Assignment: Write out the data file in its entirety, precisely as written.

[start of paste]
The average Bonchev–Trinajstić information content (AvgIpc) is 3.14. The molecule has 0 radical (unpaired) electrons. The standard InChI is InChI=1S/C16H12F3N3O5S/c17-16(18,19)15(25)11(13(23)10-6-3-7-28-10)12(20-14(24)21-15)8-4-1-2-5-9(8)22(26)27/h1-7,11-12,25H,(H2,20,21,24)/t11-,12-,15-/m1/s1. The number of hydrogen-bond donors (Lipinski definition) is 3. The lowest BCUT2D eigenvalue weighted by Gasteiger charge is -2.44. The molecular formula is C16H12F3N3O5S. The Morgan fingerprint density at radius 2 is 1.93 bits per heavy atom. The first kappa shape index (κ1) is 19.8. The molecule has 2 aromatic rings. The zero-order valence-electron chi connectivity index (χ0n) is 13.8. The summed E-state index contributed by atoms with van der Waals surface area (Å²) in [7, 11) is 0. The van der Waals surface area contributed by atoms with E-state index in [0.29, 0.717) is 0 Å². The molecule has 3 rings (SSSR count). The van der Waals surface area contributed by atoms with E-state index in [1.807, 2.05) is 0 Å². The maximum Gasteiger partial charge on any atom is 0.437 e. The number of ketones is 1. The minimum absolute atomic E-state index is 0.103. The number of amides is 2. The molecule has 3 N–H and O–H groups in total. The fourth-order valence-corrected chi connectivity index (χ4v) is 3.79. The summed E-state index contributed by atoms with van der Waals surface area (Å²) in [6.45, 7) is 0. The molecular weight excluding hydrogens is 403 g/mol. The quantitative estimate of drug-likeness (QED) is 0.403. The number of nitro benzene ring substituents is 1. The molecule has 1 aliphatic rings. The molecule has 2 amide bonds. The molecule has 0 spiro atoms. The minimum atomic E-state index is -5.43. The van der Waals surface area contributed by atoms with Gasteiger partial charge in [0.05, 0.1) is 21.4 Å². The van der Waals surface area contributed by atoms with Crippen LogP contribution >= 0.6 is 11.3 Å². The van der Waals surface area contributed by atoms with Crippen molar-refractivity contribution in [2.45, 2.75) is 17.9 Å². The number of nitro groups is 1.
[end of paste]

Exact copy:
The average Bonchev–Trinajstić information content (AvgIpc) is 3.14. The molecule has 0 radical (unpaired) electrons. The standard InChI is InChI=1S/C16H12F3N3O5S/c17-16(18,19)15(25)11(13(23)10-6-3-7-28-10)12(20-14(24)21-15)8-4-1-2-5-9(8)22(26)27/h1-7,11-12,25H,(H2,20,21,24)/t11-,12-,15-/m1/s1. The number of hydrogen-bond donors (Lipinski definition) is 3. The lowest BCUT2D eigenvalue weighted by Gasteiger charge is -2.44. The molecular formula is C16H12F3N3O5S. The Morgan fingerprint density at radius 2 is 1.93 bits per heavy atom. The first kappa shape index (κ1) is 19.8. The molecule has 2 aromatic rings. The zero-order valence-electron chi connectivity index (χ0n) is 13.8. The summed E-state index contributed by atoms with van der Waals surface area (Å²) in [7, 11) is 0. The van der Waals surface area contributed by atoms with E-state index in [0.29, 0.717) is 0 Å². The molecule has 3 rings (SSSR count). The van der Waals surface area contributed by atoms with E-state index in [1.807, 2.05) is 0 Å². The maximum Gasteiger partial charge on any atom is 0.437 e. The number of ketones is 1. The minimum absolute atomic E-state index is 0.103. The number of amides is 2. The molecule has 3 N–H and O–H groups in total. The fourth-order valence-corrected chi connectivity index (χ4v) is 3.79. The summed E-state index contributed by atoms with van der Waals surface area (Å²) in [6.45, 7) is 0. The molecular weight excluding hydrogens is 403 g/mol. The quantitative estimate of drug-likeness (QED) is 0.403. The number of nitro benzene ring substituents is 1. The molecule has 1 aliphatic rings. The molecule has 2 amide bonds. The molecule has 0 spiro atoms. The minimum atomic E-state index is -5.43. The van der Waals surface area contributed by atoms with Gasteiger partial charge in [0.05, 0.1) is 21.4 Å². The van der Waals surface area contributed by atoms with Crippen LogP contribution >= 0.6 is 11.3 Å². The van der Waals surface area contributed by atoms with Crippen molar-refractivity contribution in [2.45, 2.75) is 17.9 Å². The number of nitro groups is 1.